The Renault Zoe electric car isn't sold in the U.S., but it will make an appearance on the streets of one U.S. city very soon.
The battery-electric subcompact hatchback will serve as an autonomous-driving test bed for nuTonomy, a startup founded by researchers from MIT.
The company recently signed a memorandum of understanding with the City of Boston and the Massachusetts Department of Transportation that authorizes it to test its self-driving Renault Zoe on designated public streets in Beantown.
It will initially operate in the Raymond L. Flynn Marine Park, in Boston's Seaport section, though nuTonomy hopes to expand that testing area in the future.
During road tests, nuTonomy says its autonomous-driving software will learn how to identify signs and road markings, and also interact with pedestrians, cyclists, and other vehicles.
Boston is notorious for having some of the worst drivers and most confusing streets of any U.S. city, so it should serve as a thorough test of the nuTonomy prototype car's capabilities.
nuTonomy autonomous Renault Zoe in Boston
An engineer will ride along during each test, and will take over control of the car if needed.
In addition to the Zoe, nuTonomy uses the Mitsubishi i-MiEV electric car as the basis for prototype self-driving cars.
Both models will operate in Singapore as part of a limited autonomous ride-sharing service announced earlier this year.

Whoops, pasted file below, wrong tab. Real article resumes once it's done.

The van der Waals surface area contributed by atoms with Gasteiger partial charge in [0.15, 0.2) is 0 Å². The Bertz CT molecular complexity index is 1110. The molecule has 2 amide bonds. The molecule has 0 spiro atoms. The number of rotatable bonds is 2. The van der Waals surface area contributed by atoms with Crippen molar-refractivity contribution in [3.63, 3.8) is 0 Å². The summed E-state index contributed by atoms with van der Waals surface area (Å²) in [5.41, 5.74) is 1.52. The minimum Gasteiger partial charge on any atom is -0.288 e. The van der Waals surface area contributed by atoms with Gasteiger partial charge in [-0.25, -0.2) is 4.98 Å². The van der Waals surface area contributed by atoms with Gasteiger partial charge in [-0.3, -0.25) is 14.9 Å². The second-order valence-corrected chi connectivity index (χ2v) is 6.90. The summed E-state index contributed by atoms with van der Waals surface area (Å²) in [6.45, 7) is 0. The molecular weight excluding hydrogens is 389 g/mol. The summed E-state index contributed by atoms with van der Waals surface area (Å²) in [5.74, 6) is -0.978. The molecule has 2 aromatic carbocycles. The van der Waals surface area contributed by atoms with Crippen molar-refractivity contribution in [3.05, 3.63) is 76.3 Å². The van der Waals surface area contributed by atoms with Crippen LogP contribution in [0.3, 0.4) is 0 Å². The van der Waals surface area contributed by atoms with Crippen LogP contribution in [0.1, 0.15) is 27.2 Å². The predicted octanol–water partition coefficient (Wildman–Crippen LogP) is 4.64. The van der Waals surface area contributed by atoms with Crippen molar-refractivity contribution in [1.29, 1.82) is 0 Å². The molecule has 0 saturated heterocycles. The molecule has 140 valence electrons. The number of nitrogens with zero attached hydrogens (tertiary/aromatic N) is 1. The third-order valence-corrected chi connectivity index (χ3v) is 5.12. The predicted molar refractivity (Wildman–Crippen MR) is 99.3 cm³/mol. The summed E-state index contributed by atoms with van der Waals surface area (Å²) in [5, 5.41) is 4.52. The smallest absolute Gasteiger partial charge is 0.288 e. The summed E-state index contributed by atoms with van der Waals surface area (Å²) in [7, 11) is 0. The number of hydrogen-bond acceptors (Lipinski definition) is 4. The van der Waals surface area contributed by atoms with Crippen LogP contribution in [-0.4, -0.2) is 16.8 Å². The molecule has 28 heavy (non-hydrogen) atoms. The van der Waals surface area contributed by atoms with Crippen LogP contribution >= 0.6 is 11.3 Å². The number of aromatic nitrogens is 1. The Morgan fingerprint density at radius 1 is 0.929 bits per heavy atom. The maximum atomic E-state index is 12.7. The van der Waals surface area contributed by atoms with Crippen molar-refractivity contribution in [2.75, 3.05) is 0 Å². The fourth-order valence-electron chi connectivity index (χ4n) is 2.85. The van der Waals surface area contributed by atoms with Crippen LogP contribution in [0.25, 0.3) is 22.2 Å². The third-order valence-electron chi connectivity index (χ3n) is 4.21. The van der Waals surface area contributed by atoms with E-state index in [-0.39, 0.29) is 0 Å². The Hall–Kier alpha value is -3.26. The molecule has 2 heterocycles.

The service is currently being run on a trial basis, but nuTonomy plans to have it fully operational as a commercial concern by 2018.
In the current trial stage, the service only covers a handful of streets over 2.5 square miles, and engineers ride in all cars as a precaution.
nuTonomy autonomous Renault Zoe
As well as its Boston and Singapore venues, nuTonomy also tests self-driving cars in Michigan and the U.K., in the latter case with cooperation from Jaguar Land Rover.
By starting a trial autonomous ride-sharing service, nuTonomy has a significant lead over Tesla Motors, which suggested earlier this year that it plans to launch a similar service.
CEO Elon Musk discussed autonomous ride sharing in his updated "master plan" for the company, saying owners will one day be able to rent out their cars for such a service, and recall them when needed.
A disclaimer posted on the Tesla website in October relating to autonomous-driving features also mentioned "Tesla Network," which may be the brand name for Tesla's ride-sharing service.